I've been going through the Old Testament with my kids. We've finished Genesis and Exodus, skimmed through Leviticus, and now we're on Numbers. And let me tell you, this God of the Old Testament is no joke. At one point Rose turned to me and said, "This is not God!"
It definitely doesn't seem like he's gracious and merciful, slow to anger and abounding in steadfast love. This Old Testament God strikes the Israelites with plagues for disobedience. He commands his people to stone someone for collecting wood on the Sabbath. He gives Mariam a skin disease when she undermines Moses authority.
I've come to three conclusions.
One: My sin is much worse than I realize.
Two: I can't survive in the presence of a Holy God.
Three: I need protection from him.
The trouble comes when I think God must be like me.
For example, when the Israelites grew sick of manna, they complained to Moses (Numbers 11: 4-6 NIV). So God gives them quail and then strikes them with a plague.
I can relate to God a bit here. I give my children good food to eat. And when they complain about it, I get really mad at them. But I don't strike them dead.
Often, this is how we translate God: based on our own experiences. So in a case like this, God seems unnecessarily brutal. However, likening God to ourselves doesn't work. Here's why.
First, I and my children are both humans. As humans, we can live with all sorts of contradictions within us. God isn't human. God can't do that.
Second, my children's complaints are not making it impossible for me to live with them. Unpleasant, yes. Impossible, no. Israel's sin was making it impossible for God to live with them. Not because the complaining was unpleasant,—although I suppose it was—but because God is an oath-fulfiller, an upholder of actions, the bringer about of all natural consequence.
If a human exercises his or her power in anyway—through words, actions, or desires—God is the one who makes that power manifest itself in the world. He makes sure all our words, actions, and desires have weight in this world. We cannot be in his presence and say things like "I want candy everyday!" without those words having actual consequences.
I hate to use this analogy but bear with me for a sec. It's like God is a genie and every time someone makes a wish, God makes that wish come true. No one can say a wish around him and not have it come true. It's his nature. Okay, now forget that analogy.
God is the enforcer, the truth-upholder, the actualization of all we as human do. If we say, "God's food is nasty. I don't want to eat manna another day! Take me back to Egypt!" He must hold us to that. He can't just let it go without someone paying the price for the rebellion or the lie. Actually, another option is for God to let that person go back to Egypt, which is basically Hell.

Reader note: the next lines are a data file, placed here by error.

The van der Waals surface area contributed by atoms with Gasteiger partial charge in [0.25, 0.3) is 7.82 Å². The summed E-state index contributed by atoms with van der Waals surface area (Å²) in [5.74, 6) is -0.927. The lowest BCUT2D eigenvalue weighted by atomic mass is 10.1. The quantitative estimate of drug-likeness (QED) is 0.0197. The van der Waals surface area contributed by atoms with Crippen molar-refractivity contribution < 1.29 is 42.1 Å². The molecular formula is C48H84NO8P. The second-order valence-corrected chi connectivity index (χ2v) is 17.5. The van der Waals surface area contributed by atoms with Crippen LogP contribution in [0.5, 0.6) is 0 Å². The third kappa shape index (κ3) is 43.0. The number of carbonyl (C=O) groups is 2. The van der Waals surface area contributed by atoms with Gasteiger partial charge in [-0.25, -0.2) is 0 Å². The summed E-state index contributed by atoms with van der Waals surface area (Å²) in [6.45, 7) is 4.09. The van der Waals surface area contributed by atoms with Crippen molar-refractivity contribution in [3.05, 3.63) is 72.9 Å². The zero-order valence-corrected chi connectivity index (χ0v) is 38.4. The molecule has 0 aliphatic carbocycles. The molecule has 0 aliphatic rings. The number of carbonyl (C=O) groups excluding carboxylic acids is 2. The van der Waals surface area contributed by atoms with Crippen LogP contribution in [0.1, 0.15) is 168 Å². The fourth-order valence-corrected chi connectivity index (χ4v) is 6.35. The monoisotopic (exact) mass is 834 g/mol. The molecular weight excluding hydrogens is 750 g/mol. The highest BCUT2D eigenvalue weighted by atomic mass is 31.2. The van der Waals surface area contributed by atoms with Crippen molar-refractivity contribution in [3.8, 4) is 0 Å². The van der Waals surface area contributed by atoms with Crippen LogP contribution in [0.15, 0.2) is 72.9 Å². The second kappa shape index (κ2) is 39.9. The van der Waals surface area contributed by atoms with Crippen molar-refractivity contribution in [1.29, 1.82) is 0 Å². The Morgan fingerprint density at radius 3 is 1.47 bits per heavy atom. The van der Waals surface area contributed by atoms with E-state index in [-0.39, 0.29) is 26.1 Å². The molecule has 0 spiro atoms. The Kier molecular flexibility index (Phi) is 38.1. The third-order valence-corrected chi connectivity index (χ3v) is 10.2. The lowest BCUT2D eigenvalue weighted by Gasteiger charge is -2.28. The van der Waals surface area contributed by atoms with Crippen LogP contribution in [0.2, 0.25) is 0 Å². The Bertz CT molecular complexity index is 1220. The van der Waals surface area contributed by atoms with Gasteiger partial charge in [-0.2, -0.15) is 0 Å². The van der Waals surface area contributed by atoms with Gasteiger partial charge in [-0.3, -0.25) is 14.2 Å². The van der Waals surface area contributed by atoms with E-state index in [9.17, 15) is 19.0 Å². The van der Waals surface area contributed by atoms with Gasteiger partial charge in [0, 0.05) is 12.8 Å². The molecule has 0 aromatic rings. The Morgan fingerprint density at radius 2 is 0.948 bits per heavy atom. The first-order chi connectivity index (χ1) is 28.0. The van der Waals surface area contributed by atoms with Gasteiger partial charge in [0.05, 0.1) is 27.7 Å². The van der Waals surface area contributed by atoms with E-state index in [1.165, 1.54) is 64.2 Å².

The only way a person can continue living with this oath-bringing God, is to always choose God's way. We can't live with God and simultaneously be living like a rebel. Likewise, Adam and Eve couldn't eat the forbidden fruit and continue living in the garden of Eden. The Israelites couldn't continue living with God and also say, "I don't want you, God. I want my Egyptian ways."
God didn't want to abandon his people nor did he want to send them back to Egypt. So, God gave them what they asked for: a horrible plague for wanting Egypt's food more than God's food, non-entry into Canaan when they said they wanted to go back to Egypt, a plague on those who incited the people against Moses, defeat in battle for those who tried to conquer Canaan without God, and stoning of someone who worked when God said rest.
It should be very evident by now, that it was virtually impossible for the Israelites to live in the presence of an oath-bringing God. The Israelites very natures—rebels fresh from the jailhouse—made it impossible for them to want God's way.
Thus, the Israelites and, I should now say, Americans too need protection from the Oath-Bringer who must see to it that our decisions, desires, and words actualize themselves in his eternal kingdom.
God's protection for us was first priests and animal sacrifice. However, the priests and sacrifices couldn't spare the Israelites from the direct consequences of their rebellion while God himself was in their midst. So, God's ultimate protection for us was and is the person of Jesus Christ.
The Oath-Bringer God of the Old Testament is very real and very dangerous. But we have protection to stand in his presence as rebels through Jesus' blood. Thus, let us work out our salvation with fear and trembling for it is God who works in us to will and to act according to his good purpose.
More on the Oath-Bringer God: (Lemmings, Cliffs, & Gravity)